Straddling the midpoint of the 2,670-mile length of Chile, between the snowy peaks of the Andes and the Mediterranean-like coast, Santiago has become a melting pot for culinary ideas ranging from Patagonia to the Atacama Desert. No longer is Santiago’s food scene looking towards Europe or Peru for inspiration: young chefs and culinary entrepreneurs have realised they have the tools they need to create something uniquely their own. They’re blending elements of Chile’s culinary heritage, like those of the indigenous Mapuche or the German settlers of the country’s Lake District, and seeking out native ingredients like the strong-tasting sea creature piure, or the superfruit maqui berry.
From lively downtown streets to the swanky suburbs in the east, there’s not one part of the city’s food scene that isn’t worth a closer look. Visitors can opt for kitschy coffee shops with scantily clad wait staff, called “café con piernas”, or new wave roasters with fair-trade beans in Lastarria or Bellavista. Try a fully dressed completo, a Chilean hot dog slathered with avocado and other toppings, or head to an artisanal sausage chain. Why opt for formal dining when you have pop- ups happening in carparks and abandoned warehouses serving multi-course dinners, of foraged ingredients and nose-to-tail dinners paired with one-of-a-kind wines from local indie winemakers?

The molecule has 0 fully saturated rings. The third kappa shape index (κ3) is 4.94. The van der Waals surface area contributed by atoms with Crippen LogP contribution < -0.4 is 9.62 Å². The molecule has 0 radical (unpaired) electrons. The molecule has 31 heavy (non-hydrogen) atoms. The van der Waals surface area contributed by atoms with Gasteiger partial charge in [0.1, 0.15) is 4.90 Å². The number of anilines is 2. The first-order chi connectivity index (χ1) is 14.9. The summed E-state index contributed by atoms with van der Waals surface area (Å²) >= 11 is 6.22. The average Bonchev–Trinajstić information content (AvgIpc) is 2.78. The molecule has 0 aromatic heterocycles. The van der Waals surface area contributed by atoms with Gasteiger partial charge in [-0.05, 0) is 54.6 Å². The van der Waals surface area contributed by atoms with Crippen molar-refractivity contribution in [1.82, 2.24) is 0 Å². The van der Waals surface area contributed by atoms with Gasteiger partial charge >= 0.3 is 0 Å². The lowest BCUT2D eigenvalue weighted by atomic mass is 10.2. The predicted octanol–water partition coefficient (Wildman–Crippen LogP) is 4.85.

Even the city’s classic fast-food joints, called “fuente de sodas”, and the traditional foods of markets and street stalls such as empanadas or pastel de choclo (A South American-style shepherd’s pie), are getting a makeover. There has never been a better time to explore Santiago’s food scene.
While Santiago, with its glass towers and progressive mass-transit network, may seem modern and minimalist in some neighbourhoods, if you peel back a few layers of history, the sometimes more dive-y origins of the city begin to reveal themselves. Santiago’s old-school...